This page will give you some small idea of the EXTRAVAGANT beauty and splendor of the Northern California area. These four natural wonderlands are located in the Humboldt County area, 280 miles north of San Francisco and 100 miles south of the Oregon border off Highway 101.




The first two sets of videos were taken by me with a Sony HandyCam Model DCR-HC96 in mid October, 2013. The weather was a balmy, sunny, mid-60 degrees.

The first video, showing the Clam Beach area, is a 10 minute drive from where I live. This is where I spend MOST of my days (weather permitting) walking, sunning and enjoying the ocean. You will be able to see from the videos that this is an amazing (for Northern California) expanse of about 5 miles of clear, flat, white sand, backed by a continuous stretch of dunes.

On the left (southward) you will note an estuary of the Mad River where it empties into the ocean. On the right (northward) will be seen Moonstone Beach, backed by high stone cliffs and bluffs. Between these two extremes is a distance of about 5 miles, where I enjoy varying length walks (up to 10 miles round trip), depending upon my energy and enthusiasm level.

On the other side (north) of the rock barrier at Moonstone continues the stretch of rocky coves and bluffs shown at the end of the movie.

This video was taken about mid October, 2013. It had been a pretty cloudy summer. This had been a beautiful sunny day. As a matter of fact, God had blessed us with about two weeks in a row of glorious sun , which is EXCEEDINGLY rare for this area. The northern coastal region is NOTORIOUS for fog. I have seen MANY days where it will be bright, warm and sunny a few miles inland, but when you reach the ocean, you are greeted with fog and/or clouds !!

I imagine that many tourists are probably VERY dissapointed in their expectations by the weather when they arrive here. This is DEFINATELY NOT southern CA. The average summer temperature doesn't reach much above the mid 60's. If we have days getting into the 70's, it is considered a HEAT WAVE !! While people (especially YOUNGER ones) DO venture out into the ocean, the water is NEVER what might be called WARM (certainally NOT by Florida, southern CA or Virginia Beach standards).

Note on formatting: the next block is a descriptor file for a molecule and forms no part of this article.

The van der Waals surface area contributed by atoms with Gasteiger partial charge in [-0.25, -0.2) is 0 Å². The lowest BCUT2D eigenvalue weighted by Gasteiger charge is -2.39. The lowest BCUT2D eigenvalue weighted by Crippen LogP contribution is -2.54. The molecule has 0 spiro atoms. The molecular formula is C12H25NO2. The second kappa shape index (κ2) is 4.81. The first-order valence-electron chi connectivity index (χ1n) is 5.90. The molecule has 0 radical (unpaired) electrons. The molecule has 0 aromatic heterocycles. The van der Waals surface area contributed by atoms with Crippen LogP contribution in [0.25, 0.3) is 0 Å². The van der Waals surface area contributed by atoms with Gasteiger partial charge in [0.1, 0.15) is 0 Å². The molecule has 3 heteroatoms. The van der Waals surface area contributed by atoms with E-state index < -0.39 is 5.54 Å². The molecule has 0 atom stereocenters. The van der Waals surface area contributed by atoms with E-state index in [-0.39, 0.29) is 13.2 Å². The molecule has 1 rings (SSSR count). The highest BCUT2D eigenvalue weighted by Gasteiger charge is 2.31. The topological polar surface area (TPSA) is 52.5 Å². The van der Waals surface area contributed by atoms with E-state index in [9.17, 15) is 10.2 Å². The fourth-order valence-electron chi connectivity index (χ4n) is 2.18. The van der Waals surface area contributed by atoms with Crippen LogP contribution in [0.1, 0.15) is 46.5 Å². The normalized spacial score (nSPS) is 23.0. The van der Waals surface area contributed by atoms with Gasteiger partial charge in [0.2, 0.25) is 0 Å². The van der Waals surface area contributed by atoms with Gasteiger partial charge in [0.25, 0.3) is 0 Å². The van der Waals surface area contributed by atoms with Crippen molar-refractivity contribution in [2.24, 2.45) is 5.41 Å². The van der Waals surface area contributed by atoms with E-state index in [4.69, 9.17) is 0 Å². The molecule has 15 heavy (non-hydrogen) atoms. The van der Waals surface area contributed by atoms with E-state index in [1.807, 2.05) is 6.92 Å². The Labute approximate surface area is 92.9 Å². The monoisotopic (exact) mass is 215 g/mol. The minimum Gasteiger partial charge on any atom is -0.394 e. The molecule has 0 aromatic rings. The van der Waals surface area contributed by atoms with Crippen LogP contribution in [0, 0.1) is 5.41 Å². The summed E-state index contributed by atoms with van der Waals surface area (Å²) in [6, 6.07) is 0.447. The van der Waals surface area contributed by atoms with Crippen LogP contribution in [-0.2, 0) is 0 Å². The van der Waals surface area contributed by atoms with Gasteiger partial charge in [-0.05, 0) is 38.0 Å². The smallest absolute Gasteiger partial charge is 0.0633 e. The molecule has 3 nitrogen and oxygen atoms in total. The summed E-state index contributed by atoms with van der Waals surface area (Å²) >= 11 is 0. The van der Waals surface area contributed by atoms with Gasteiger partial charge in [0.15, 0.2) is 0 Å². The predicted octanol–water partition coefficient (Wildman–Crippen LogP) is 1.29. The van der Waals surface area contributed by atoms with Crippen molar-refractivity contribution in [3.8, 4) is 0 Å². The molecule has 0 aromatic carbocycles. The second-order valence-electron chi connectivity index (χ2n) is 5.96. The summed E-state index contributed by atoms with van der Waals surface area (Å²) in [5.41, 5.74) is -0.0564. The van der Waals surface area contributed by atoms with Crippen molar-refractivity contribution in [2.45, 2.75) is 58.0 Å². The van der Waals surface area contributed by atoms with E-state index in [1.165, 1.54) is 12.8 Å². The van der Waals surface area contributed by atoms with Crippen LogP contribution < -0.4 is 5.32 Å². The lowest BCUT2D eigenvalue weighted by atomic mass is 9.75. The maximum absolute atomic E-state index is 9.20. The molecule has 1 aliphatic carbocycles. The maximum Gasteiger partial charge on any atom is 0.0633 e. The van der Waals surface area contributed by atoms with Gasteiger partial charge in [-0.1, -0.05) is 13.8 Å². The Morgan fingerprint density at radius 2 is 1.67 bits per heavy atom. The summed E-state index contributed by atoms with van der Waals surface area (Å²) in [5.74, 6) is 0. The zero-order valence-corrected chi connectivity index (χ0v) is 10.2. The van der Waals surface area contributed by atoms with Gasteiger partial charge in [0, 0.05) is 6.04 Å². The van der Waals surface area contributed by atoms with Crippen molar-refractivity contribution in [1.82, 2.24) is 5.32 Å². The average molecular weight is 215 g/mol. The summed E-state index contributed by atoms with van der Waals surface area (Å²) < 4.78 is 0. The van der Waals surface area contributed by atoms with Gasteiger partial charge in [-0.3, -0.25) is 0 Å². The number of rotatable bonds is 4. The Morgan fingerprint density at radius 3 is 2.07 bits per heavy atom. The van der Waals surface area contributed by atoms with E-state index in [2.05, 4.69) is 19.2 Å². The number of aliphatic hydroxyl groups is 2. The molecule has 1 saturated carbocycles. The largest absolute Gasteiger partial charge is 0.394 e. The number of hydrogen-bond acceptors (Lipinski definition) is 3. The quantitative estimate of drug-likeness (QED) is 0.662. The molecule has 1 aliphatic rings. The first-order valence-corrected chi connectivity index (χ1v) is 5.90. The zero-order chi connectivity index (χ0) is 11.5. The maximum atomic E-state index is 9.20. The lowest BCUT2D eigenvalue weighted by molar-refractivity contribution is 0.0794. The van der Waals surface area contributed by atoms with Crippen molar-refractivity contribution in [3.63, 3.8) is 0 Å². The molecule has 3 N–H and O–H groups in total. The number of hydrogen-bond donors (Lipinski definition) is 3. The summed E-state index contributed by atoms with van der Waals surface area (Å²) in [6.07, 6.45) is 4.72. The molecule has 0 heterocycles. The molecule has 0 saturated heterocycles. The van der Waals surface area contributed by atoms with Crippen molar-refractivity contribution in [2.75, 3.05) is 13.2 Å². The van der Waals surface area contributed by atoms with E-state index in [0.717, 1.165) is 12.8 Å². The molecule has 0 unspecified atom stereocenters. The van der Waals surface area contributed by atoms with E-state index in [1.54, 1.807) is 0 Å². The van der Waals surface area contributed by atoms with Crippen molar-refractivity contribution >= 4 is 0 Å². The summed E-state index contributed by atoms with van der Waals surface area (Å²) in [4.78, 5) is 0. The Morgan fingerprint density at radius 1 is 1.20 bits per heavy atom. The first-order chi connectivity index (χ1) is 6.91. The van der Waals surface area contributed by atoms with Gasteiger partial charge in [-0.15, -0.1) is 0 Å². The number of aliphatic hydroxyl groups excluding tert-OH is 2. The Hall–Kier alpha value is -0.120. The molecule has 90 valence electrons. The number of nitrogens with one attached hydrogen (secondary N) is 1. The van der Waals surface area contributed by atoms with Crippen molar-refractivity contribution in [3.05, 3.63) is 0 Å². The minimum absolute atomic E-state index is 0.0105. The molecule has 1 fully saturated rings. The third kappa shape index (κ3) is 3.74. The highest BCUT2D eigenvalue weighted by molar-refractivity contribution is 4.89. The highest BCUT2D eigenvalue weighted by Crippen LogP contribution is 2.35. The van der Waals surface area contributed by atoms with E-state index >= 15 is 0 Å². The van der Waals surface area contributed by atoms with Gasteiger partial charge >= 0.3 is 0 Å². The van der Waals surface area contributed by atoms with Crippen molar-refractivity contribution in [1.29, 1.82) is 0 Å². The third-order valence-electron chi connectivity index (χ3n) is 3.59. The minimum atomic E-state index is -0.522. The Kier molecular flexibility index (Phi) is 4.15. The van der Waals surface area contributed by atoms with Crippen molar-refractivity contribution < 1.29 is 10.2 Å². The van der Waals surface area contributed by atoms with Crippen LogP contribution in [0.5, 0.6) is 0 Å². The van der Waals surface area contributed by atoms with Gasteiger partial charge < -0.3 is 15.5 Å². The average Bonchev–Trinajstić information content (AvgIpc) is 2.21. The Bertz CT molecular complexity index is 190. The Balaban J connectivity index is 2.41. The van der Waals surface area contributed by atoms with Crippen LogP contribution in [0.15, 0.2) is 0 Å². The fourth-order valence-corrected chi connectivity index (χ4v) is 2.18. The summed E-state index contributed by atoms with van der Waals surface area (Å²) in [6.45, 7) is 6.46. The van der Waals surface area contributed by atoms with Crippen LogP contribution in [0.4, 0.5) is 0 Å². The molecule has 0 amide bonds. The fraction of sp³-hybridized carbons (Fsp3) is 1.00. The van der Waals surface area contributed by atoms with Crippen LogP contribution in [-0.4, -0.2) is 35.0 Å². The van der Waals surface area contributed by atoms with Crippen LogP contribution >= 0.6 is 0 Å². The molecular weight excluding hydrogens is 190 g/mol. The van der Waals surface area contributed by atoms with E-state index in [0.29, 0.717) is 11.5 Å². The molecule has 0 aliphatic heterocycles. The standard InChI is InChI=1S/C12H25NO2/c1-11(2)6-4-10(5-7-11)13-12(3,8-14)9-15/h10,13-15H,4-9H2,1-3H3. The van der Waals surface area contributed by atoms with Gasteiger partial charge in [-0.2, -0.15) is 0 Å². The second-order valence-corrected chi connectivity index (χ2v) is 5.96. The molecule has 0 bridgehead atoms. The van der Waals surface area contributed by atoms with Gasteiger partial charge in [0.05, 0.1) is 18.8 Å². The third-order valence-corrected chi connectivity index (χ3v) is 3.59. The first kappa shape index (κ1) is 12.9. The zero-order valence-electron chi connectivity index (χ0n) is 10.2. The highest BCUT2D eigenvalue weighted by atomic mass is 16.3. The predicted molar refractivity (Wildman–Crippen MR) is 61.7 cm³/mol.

However, we ARE compensated for the cool summers by the fact that winter daytime temperatures also range in the 50's and 60's !!




The second three videos, showing the Trinidad Beach area, is a 20 minute drive from where I live. You will be able to see from the video that the ACTUAL city of Trinidad is a VERY small coastal community of under 500 people. The whole area is another "Northern California Coastal Jewel", consisting almost totally of park and recreation areas.

Within the few miles that the video covers you will see lush forests with beautiful trails overlooking the ocean from majestic bluffs, sandy swimming coves and rocky cliffs. If you look carefully, you will note in numerous shoots surf breaking over rocky pools and against rock cliffs. On the day that these were taken, the surf was VERY mild. Often these breakers will be REALLY violent, breaking with crashing (and crushing) fury !!

The VERY tall rock that can be seen on the left (south) in many of the shots is called "Trinidad Head". It is the location of the area lighthouse (not much of a lighthouse, I regret to say - just a small electric beacon). There is a fairly long video clip devoted to JUST "The Head".

The 3rd Trinidad Video is entitled, "Bigfoot at Trinidad Bluff, Trinidad, CA"

The wooded area for this film was originally part of the shooting for the "Trinidad" video. However, it possessed such an "eerie" quality, that I thought that it would make a fun, "horror film". It also gave me an opportunity to practice using some of the features of the video editor that I made the film with (Wondershare Video Editor).

It starts out, "We are now approaching a section of woods on top of a bluff overlooking the ocean at Trinidad, CA. It is rumored that various individuals have entered into this wood, NEVER to have come out nor be heard from again !! Who knows what manner of foul creature lurks within its murky depths ??"




The next two sets of videos were OBVIOUSLY not filmed by me. Since it was easy enough to find professional quality footage depicting what I wanted to show, I figured - why reinvent the wheel ??